The Science Of Testing
When you gently brush the inside of your cheek with the GnomeDX cotton swab, you gather some of your cheek cells. Inside of each cell are your chromosomes, one from each of your parents. Chromosomes are made up of DNA. Segments of DNA are called genes. Genes act as instructions for proteins and are required for your cells, tissues and organs to function.
Not everyone’s genes are exactly the same. The building blocks of those genes (called nucleotides) can be switched, added, or deleted. These variations make up your unique sequence which can affect how you respond to medicine. Your unique sequence is what we determine in your GnomeDX results.
Based on your sequence, your proteins can function differently, therefore processing (metabolizing) medications differently. For example some people are normal metabolizers, meaning the drugs they take work like they are supposed to. However, many people are either intermediate, poor or rapid metabolizers which can increase risk of negative side effects or show no improvement for your health, depending on the type of drug.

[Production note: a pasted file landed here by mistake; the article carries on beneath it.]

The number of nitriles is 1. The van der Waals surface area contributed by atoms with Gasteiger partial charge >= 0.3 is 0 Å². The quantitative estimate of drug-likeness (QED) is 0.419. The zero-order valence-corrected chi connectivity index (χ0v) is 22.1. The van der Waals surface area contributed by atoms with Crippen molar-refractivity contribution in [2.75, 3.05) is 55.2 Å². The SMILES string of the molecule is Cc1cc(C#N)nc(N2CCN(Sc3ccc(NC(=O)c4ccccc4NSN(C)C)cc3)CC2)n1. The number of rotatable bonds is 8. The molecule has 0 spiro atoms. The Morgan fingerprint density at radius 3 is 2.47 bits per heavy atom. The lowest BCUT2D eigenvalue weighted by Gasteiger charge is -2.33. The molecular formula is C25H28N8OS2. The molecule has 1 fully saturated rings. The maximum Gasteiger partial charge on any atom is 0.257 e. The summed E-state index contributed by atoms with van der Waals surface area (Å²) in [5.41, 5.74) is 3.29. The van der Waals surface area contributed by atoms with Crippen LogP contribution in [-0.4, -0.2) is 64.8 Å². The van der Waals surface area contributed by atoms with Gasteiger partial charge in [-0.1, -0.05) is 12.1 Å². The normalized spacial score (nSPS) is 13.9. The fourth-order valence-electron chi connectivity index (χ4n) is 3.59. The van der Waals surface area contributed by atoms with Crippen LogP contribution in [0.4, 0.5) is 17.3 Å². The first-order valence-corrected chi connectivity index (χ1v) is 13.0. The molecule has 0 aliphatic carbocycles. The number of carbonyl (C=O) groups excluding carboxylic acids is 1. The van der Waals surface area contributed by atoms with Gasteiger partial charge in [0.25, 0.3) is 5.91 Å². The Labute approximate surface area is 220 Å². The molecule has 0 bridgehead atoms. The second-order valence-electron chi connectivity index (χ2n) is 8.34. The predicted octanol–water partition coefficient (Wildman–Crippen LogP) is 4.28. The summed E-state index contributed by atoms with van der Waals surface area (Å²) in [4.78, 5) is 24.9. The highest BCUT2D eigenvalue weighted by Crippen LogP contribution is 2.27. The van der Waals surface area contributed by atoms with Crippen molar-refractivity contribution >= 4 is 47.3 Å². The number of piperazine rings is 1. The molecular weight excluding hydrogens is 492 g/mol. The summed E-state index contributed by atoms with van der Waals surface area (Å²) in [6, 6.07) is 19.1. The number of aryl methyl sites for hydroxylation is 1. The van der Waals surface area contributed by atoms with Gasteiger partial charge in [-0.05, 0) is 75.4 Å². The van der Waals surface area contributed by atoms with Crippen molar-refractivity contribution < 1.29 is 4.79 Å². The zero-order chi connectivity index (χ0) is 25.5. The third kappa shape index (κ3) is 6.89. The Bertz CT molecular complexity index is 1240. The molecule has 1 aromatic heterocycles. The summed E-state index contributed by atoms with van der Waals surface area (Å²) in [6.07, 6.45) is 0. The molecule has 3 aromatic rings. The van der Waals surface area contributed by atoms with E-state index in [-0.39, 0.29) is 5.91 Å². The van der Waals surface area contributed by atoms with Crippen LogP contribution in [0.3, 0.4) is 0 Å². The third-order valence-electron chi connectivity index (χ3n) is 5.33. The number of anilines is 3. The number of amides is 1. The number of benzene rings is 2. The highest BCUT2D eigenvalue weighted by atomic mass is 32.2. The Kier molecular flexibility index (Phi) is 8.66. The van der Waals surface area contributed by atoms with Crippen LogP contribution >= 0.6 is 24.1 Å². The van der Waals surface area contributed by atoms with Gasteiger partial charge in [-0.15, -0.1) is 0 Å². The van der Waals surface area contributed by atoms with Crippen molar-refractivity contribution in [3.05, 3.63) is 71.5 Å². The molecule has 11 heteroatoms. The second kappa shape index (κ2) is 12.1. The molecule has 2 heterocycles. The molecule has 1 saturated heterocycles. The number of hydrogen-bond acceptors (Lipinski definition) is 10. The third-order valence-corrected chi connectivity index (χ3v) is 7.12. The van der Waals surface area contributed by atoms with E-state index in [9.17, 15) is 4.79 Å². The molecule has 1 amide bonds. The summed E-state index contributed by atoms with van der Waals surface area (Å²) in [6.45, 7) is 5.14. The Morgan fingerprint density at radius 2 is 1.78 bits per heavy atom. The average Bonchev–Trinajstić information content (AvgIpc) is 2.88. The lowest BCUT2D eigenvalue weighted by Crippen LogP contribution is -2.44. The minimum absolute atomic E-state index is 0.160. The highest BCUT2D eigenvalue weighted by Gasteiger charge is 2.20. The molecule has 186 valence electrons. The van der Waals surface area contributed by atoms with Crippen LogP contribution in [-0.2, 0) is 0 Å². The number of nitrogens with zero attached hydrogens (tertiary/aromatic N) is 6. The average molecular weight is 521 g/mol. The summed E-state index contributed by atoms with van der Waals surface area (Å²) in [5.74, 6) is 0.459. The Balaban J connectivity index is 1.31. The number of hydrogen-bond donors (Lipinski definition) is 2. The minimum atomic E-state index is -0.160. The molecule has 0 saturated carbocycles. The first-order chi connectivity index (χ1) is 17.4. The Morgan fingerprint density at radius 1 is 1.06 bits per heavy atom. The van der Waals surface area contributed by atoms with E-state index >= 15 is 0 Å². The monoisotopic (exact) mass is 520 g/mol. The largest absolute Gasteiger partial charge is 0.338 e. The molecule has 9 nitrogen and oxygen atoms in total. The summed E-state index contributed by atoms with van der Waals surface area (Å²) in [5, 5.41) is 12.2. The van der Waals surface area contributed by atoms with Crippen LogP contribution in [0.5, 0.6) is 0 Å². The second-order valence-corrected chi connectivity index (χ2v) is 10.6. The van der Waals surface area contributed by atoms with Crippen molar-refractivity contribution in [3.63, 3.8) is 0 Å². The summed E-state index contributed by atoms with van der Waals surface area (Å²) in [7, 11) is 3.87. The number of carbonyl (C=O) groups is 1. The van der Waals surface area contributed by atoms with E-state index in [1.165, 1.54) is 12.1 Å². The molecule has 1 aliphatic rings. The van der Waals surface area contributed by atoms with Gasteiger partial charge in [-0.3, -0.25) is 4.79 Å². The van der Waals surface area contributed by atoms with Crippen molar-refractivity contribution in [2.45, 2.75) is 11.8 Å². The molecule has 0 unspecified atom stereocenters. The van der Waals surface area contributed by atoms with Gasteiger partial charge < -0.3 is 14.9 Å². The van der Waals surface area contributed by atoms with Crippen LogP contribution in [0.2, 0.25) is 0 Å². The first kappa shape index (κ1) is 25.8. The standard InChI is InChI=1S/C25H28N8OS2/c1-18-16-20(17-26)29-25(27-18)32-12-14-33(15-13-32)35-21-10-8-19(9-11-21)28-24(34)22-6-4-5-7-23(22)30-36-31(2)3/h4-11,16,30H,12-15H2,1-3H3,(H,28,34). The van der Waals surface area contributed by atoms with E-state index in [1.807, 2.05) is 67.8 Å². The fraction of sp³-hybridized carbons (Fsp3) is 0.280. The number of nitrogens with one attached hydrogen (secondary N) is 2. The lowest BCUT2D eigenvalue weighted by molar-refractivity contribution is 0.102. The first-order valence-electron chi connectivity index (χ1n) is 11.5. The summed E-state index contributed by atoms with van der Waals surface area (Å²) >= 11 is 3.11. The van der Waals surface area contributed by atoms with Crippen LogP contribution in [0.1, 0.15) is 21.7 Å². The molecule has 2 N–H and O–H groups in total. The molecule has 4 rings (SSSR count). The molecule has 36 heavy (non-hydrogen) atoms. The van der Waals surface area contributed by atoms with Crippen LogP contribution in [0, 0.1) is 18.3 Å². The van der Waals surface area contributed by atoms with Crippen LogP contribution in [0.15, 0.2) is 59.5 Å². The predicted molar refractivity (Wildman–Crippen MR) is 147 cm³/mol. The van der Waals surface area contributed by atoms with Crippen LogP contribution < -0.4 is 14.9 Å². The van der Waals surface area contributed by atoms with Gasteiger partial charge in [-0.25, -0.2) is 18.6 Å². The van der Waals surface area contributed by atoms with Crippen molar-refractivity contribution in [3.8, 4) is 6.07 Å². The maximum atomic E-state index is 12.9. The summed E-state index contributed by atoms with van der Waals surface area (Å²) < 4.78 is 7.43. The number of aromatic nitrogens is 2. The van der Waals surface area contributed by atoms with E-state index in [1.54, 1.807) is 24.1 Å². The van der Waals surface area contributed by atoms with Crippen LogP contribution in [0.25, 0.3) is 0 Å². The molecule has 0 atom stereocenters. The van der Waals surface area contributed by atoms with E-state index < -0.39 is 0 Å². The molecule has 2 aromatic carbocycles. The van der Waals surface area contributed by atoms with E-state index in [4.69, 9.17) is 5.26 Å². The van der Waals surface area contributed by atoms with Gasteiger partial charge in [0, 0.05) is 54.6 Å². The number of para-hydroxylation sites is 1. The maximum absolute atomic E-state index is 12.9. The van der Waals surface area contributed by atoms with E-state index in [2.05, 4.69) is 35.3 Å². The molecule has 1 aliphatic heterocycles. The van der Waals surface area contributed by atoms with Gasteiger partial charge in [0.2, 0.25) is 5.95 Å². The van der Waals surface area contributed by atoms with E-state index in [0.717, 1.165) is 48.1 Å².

It's important for your doctor to know what type of metabolizer you are for a specific set of drugs so they can avoid medications that could harm you, or not work at all.
About this test
The most prescribed opioid analgesic for pain relief is codeine. Codeine is prodrug that is metabolized into morphine by the gene CYP2D6. This gene is also responsible for metabolizing oxycodone, hydrocodone, tramodol and other pain relief medications.
Patients who have a genetic mutation of the gene CYP2D6 will either metabolize codeine faster (ultrarapid metabolizer) or slower (poor metabolizer) than commonly expected. Ultrarapid metabolizers show increased enzyme activity, which results in increased morphine production in the body, leading to respiratory depression while taking a standard dose of codeine. Patients who fall in the poor metabolizer category many not get any relief from a standard dose of codeine because their bodies have less enzyme activity, meaning little or no morphine is produced.
Knowing a patient’s genetic sequence for CYP2D6 is critical for pain management. For example, patients who are poor metabolizers will remain in pain until a medication is switched or dosage is changed. On the flip side, ultrarapid metabolizers are at risk of overdose when given a standard dose of codeine after a routine operation.
The PainDX test covers 7 genes